The Big Picture All Although the pending results are expected to showthat all 19 US banks are capable of surviving future shocks, but some will only be able to do that if they receive further capital injections. So does that mean that they don’t all pass and some need capital injections to be able to pass? Or does it mean that there was no chance that any bank would fail the stress test because if they were found to be lacking they would find themselves the recipients of a nice healthy welfare (bailout for rich people) cheque and hence would then pass the test? I wish my exams were like that! Just like i wish i could ring fence all my bad trades over the past few years…ummm, not that there have been that many of course! Author: Kyle R Shortland Mr Shortland has over 14 years of investment management and financial markets experience.
30 Financial Moves Before 30- Ideas Worth Trying January 13, 2011, 6:00 amby:MD Category:Miscellaneous I started reading the Art of Non-Conformity the other day and the idea of the life list/bucket list got me thinking again. I started thinking about my bucket list for what I want to accomplish before I turn 30 (in 7 years). Then I started to get more specific. Since every financial bucket list is unique to your own situation, I decided to outline 30 financial moves that might be of interest to your unique financial situation before you turn 30. 1. Keep a buffer in a savings account because you never know when a rainy day will hit you out of nowhere. 2. You can debate good debt vs bad debt, but at the end of the day you should try to kill off your credit card debt before you turn 30. 3. The sooner you start planning for your retirement, the sooner you have compound interest working on your side. 4. You may not try to do this deliberately but it’s bound to happen. 5. When you make a major mistake with your money, learn from it. 6. 7. 8.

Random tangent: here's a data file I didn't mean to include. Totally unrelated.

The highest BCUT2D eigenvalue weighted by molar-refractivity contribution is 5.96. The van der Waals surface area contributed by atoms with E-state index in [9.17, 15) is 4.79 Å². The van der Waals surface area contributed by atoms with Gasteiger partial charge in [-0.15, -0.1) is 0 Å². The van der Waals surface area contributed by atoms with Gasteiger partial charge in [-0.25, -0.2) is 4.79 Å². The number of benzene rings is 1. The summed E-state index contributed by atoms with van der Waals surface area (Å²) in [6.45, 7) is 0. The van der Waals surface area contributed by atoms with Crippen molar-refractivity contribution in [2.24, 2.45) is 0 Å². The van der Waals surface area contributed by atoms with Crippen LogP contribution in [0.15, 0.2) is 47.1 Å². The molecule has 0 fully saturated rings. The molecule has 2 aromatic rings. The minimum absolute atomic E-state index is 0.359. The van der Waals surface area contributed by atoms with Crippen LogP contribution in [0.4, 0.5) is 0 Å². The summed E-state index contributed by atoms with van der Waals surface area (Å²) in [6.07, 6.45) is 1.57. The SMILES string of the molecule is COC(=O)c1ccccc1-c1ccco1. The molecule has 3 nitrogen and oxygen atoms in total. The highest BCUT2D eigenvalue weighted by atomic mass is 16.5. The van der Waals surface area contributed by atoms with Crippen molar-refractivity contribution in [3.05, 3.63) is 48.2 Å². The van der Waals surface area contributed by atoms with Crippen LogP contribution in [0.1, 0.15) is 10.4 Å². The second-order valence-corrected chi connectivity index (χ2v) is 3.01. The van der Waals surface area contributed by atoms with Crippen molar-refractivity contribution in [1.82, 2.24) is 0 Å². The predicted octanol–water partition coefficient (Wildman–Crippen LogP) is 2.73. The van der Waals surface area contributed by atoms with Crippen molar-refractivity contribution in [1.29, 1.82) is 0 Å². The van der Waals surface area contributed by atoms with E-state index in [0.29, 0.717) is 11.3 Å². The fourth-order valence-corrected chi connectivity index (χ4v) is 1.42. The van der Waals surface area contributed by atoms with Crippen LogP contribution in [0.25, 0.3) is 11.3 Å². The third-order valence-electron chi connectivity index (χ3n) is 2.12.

DAILYBAIL The company also practices dirty accounting tricks like "forward funding," "advance funding," and "delayed obligations," deceptive tricks that hide its precipitous finances from auditors and its investors. This company routinely borrows from its workers' pension plan to pay off its debt. Its accountants then claim that because the company owes the borrowed money to its own pensioners and not to outside creditors, the resulting hole in the pension plan doesn't really count as a liability. Sometimes, the company's executives neglect to pass a budget at all. When that happens, they keep the company running with "emergency expenditures," which its accountants don't consider real expenditures for records-keeping purposes, even though they're paid with real money. By now, you've probably guessed where I'm headed. If the government were required to abide by the same accounting standards as private industry, its debt would be in the trillions, not billions.